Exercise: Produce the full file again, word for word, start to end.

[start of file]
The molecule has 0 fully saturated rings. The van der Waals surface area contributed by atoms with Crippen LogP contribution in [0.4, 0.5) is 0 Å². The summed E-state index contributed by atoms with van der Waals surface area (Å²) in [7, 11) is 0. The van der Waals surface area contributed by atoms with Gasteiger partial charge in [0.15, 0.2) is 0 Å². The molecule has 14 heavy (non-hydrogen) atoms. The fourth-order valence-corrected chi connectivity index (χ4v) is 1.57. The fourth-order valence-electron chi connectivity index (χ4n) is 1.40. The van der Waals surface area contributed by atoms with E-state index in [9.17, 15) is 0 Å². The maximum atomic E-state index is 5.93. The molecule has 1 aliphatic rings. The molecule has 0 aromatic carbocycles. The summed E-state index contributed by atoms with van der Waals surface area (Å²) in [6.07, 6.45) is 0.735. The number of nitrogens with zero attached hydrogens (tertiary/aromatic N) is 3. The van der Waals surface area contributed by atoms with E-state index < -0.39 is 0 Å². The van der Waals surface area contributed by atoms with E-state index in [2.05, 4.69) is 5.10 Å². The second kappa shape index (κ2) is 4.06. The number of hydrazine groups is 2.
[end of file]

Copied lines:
The molecule has 0 fully saturated rings. The van der Waals surface area contributed by atoms with Crippen LogP contribution in [0.4, 0.5) is 0 Å². The summed E-state index contributed by atoms with van der Waals surface area (Å²) in [7, 11) is 0. The van der Waals surface area contributed by atoms with Gasteiger partial charge in [0.15, 0.2) is 0 Å². The molecule has 14 heavy (non-hydrogen) atoms. The fourth-order valence-corrected chi connectivity index (χ4v) is 1.57. The fourth-order valence-electron chi connectivity index (χ4n) is 1.40. The van der Waals surface area contributed by atoms with E-state index in [9.17, 15) is 0 Å². The maximum atomic E-state index is 5.93. The molecule has 1 aliphatic rings. The molecule has 0 aromatic carbocycles. The summed E-state index contributed by atoms with van der Waals surface area (Å²) in [6.07, 6.45) is 0.735. The number of nitrogens with zero attached hydrogens (tertiary/aromatic N) is 3. The van der Waals surface area contributed by atoms with E-state index < -0.39 is 0 Å². The van der Waals surface area contributed by atoms with E-state index in [2.05, 4.69) is 5.10 Å². The second kappa shape index (κ2) is 4.06. The number of hydrazine groups is 2.